Pose of the Month: Crocodile Pose

Pose of the Month: Crocodile Pose

by Jenn Tarrant | 29/05/2017

IIf this pose seems challenging, that’s because it IS! Here’s how we can cue Crocodile so our students enjoy its benefits without risk to the shoulder girdle.

 

Crocodile Pose is one of the most challenging poses to execute well with strength and safety. So often, we see students “dump” into the pose, or “hunch and wing” as they try to hold it. Then we see the die-hard “hover-1-inch-away-from-the-floor” crowd. What’s a teacher to do? How on earth do we prepare our students adequately for the strength required and then cue them well so they enjoy all the benefits without inviting risk to the shoulder girdle? Let’s explore!

 

Main Elements of Crocodile Pose

Shoulder Girdle Stability

Spinal Alignment 

Core Stability

 

Most Challenging Aspects

Staying engaged and lifted from crown of the head to heels

Keeping head in line with the spine

Avoiding “sagging” toward the floor

Using shoulder strength rather than “hanging out” in the shoulder joint

Avoiding the heads of the shoulders dropping below 90 degrees

 

Preparation

Begin with the YogaFit standard Warm-Up (standing or supine) and a few rounds of Kneeling Sun Salutations (with Kneeling Crocodile and Cobra) to warm the body. Stay with the Kneeling variation so we don’t allow students to reinforce poor movement patterns in Crocodile or Upward-Facing Dog. Be sure to include Chest Expansion in the warm-up to release any tension in the shoulders. Remind students to keep shoulders back and down here!

An Anatomy Review

Honestly, in my experience, not that many students are aware of how the shoulder works. So, take some time to explain the difference between the shoulder joint and the shoulder girdle. The short of it is this: the shoulder joint is where the arm attaches to the shoulder blade (like a ball and socket) and it’s what moves the arm in every direction. The shoulder girdle is what moves the shoulder blades up-down-forward-back. 

     The actions of the shoulder joint are flexion, extension, abduction, adduction, horizontal flexion, horizontal extension, and circumflexion. Reaching the arms forward, back and all around will help students to feel the shoulder joint move.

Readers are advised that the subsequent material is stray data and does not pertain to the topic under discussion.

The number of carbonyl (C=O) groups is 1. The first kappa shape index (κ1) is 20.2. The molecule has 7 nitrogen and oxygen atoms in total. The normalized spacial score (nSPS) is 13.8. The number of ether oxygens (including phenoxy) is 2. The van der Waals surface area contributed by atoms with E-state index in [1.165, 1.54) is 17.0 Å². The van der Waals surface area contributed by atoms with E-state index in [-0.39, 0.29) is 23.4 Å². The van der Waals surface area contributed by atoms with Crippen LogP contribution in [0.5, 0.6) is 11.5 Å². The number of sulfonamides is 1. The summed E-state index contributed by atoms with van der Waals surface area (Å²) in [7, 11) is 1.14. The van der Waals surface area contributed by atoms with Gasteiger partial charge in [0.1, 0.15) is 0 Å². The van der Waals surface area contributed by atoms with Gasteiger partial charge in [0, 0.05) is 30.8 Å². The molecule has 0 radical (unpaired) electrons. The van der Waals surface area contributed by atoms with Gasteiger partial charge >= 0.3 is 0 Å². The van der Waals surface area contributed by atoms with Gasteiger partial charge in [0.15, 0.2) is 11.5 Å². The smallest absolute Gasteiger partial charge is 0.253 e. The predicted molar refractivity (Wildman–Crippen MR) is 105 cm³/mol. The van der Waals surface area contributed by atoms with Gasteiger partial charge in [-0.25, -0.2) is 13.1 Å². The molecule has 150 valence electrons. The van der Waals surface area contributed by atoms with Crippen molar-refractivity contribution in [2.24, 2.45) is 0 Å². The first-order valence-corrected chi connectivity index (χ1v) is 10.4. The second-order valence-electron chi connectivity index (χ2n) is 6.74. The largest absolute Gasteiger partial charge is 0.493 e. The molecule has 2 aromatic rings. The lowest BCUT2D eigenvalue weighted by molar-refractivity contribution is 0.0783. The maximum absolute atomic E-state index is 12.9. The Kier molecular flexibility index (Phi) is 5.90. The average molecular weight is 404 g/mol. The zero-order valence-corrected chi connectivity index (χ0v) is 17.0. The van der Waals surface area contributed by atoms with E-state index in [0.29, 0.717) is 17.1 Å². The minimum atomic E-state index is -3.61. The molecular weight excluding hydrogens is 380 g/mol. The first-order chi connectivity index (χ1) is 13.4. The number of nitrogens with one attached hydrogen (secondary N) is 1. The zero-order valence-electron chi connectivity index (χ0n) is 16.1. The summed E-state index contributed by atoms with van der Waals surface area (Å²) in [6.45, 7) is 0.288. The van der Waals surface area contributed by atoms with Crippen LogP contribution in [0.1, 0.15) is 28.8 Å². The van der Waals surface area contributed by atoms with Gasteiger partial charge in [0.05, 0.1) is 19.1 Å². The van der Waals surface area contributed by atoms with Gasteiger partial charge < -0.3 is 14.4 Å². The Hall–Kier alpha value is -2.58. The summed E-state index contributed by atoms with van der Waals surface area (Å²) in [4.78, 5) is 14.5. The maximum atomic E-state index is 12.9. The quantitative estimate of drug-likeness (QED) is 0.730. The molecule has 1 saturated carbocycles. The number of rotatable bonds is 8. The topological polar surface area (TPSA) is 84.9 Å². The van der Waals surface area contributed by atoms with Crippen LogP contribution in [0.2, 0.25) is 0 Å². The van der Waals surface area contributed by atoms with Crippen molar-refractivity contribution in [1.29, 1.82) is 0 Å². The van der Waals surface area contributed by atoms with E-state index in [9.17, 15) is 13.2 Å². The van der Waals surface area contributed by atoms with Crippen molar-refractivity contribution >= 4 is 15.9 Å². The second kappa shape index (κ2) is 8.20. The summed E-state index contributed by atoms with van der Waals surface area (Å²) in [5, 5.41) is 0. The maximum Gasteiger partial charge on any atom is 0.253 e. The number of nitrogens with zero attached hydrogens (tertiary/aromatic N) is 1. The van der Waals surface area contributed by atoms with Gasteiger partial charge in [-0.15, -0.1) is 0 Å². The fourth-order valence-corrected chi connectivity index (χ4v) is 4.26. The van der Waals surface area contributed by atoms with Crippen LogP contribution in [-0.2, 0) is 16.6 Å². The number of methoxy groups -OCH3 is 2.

The actions of the shoulder girdle are elevation, depression, protraction, retraction, upward rotation and downward rotation. Hunching and releasing shoulders, hugging forward and opening shoulders back allows students to feel the actions of the shoulder girdle. 

 

Poses to Focus on Shoulder Girdle

Bring students onto All Fours. Demonstrate for students how to do “Shoulder Push Ups,” during which they allow themselves to sink into the shoulders (retraction) and then spread shoulders wide across the back (protraction). After doing several rounds, ask them to find that place between the two movements where the shoulder girdle feels supported from the front and back at the same time. Discuss how this is the same strong support needed for Crocodile Pose. Have students press back into Child’s Pose to rest. 

 

Next, let’s cue students through the under-appreciated Kneeling Plank to Crocodile series. Have them draw forward into Kneeling Plank and draw their awareness to the shoulder girdle, encouraging them to find the place of support they experienced in the All Fours Push Up. Then, have students shift slightly forward on their knees so their shoulders are over fingertips (rather than wrists). Begin with bending at the elbows, engaging the core, and lowering only one inch while focusing on the support of the shoulder girdle. Let’s call this “Baby Crocodile.” Do 3 to 5 repetitions. Don’t allow the front of the shoulders to dip down; keep them pointing forward.

 

Common Misalignments